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Google+ Claims 20 Million Members in First Month

Does the world really need a new social networking site?

Maybe it does, and maybe that helps explain the success of Google+. It only turns a month old on Thursday, but it already claims up to 20 million members. And since the service went live, Google Inc. stock has gone up nearly 30 percent, raising the value of the company (the “market cap” in Wall Street jargon) by $45 billion.

“They’re probably the only company well positioned to launch a Facebook alternative,” said Danny Sullivan, founder of Search Engine Land and a prominent Google-watcher. “People like alternatives. Twitter doesn’t offer a full-fledged alternative to the Facebook experience. Google does.”

Google+ is still far smaller than Facebook, but it is already stealing attention and advertising dollars. It offers one-stop shopping for people who want to link up with friends and family, but don’t like using multiple sites.

“Google+ has aspects of Twitter, Facebook and LinkedIn in it, and folks are a bit overwhelmed with all of the different social networking services,” said Rob Enderle, a technology analyst based in San Jose, Calif. “Folks have also crammed these other services with tons of ‘friends’ they don’t really know, and the sheer volume of activity has weakened the quality of the experience.”

Google+ will look familiar if you’ve used Facebook — but different. There are photos and comments from friends, but there are also “circles” into which you can categorize people with whom you’ve linked — friends, family, acquaintances and so on. There may be something silly from that Saturday-night party that you’d share with close friends, but not with a business connection.

Enderle says the mix is well-thought-out. “Google+ thus simplifies their online social networking life,” he said in an email to ABC News, “and has allowed them to start over choosing their ‘friends’ more judiciously, preserving the quality of the experience.”

That said, tech-industry wags like the irony that the most-followed public figure on Google+ is Mark Zuckerberg — Facebook’s founder. (Well behind, according to Google+ Statistics, are Larry Page and Sergey Brin, Google’s founders.)

And writers have noted there’s a tech-geek Silicon-Valley quality to Google+; Zuckerberg’s 388,000 followers can’t compare to the 11 million on Twitter that Lady Gaga or Justin Bieber each command.

But Google is not complaining. It has a success on its hands. “For people who love Google,” said Sullivan, “it’s like they’ve found a home where they can be loud and proud about the company.”

One other thing: There is an aura of exclusivity to Google+. When it started you had to be invited to join, even if only by a friend you hadn’t seen in years. “That last created a bit of a feeding frenzy that I think surprised a lot of us,” said Enderle. “In a way they used social engineering to create initial demand and that was new to them.”

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Posted by on July 27, 2011 in Uncategorized

 

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Twitter Drives 4x as Much Traffic as You Think. Here’s Why …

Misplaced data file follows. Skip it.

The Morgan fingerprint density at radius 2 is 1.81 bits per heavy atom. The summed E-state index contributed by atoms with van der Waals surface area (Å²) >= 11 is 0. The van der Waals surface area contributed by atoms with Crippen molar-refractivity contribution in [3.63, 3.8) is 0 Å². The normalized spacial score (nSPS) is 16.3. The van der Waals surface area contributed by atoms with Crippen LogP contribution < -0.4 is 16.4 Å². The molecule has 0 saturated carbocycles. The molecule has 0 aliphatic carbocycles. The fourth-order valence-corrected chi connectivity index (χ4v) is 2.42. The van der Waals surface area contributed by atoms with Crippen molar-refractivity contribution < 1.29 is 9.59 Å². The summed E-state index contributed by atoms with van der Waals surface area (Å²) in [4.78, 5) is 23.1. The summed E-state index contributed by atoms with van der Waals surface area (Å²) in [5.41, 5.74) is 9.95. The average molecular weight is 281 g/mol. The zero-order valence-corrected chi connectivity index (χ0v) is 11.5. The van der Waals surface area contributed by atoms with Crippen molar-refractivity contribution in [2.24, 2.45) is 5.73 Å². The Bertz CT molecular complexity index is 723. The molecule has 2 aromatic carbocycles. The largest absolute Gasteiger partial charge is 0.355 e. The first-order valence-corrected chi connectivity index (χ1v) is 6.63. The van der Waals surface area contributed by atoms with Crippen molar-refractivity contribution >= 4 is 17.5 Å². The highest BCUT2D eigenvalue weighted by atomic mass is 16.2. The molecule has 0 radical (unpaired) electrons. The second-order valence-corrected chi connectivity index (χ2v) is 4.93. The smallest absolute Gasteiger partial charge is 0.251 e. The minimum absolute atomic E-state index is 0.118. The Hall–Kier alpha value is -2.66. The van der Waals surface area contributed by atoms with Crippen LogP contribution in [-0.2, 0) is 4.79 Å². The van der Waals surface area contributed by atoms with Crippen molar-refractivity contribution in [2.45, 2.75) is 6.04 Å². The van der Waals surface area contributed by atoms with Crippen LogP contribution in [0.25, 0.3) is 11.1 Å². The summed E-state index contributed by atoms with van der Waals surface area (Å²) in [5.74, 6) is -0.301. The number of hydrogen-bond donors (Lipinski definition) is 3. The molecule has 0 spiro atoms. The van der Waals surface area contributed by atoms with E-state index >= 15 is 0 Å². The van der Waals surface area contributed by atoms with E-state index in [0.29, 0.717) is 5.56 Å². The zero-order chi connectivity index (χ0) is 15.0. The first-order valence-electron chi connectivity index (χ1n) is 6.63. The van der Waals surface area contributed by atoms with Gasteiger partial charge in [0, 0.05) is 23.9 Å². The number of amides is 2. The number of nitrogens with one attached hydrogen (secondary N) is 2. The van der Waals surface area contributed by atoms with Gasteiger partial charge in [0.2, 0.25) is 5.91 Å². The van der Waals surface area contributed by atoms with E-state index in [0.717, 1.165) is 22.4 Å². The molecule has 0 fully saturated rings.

Most web publishers measure where their traffic is coming from using an analytics package such as Google Analytics, Omniture or Core Metrics.

These were good packages in the pre social media world at helping figure out who was driving your traffic.

Today they’re wrong. Terribly wrong. And figuring out who is referring your traffic is a very important part of determining how you allocate your marketing budgets. It is almost certain that Twitter is driving much more of your referrals than you think.

Possibly up to 4x as much.

Jonathan Strauss is the gentleman who did all the number crunching and has written an excellent post on why this is.

I’ve been a user of awe.sm (his product) before I invested in his company (disclosure) so the understatement of Twitter as a referral source is a problem I’ve known about for a long time. Let me give you the simple explanation.

Take a look at the Google Analytics log for BothSidesofTheTable.com for yesterday. I had 8,502 visitors yesterday of which 1,669 are listed as “direct.” Direct traffic are people who typed in my URL directly. They weren’t “referred” by anybody.

But look at the second line. This says “direct – bothsid.es / bothsid.es – twitter” and shows 1,423 referrals. Line 5 says twitter.com / bothsid.es – twitter” for 712 referrals and line 9 shows twitter.com for 170 people.

What does that mean?

awe.sm tracks all of my social media sharing behavior. What awe.sm does is it allows publishers to be able to track each individual share behavior to a level of granularity that no other campaign tracking tool I’m aware of allows.

In ordinary tracking line 2 would have shown up as “direct” traffic and I would have assumed that I was getting a lot more direct traffic than I really was. I would have assumed I was 36% direct and just 10% via Twitter when the reality is that I’m 20% direct and 27% via Twitter.

In fact, the actual Twitter referrals are generally up to 4x as much as people think is happening. And the same is almost certainly the same for most publishers in terms of understating referrals.

This is a problem because publishers might then under invest in Twitter campaigns relative to others because they don’t get “last mile attribution” right.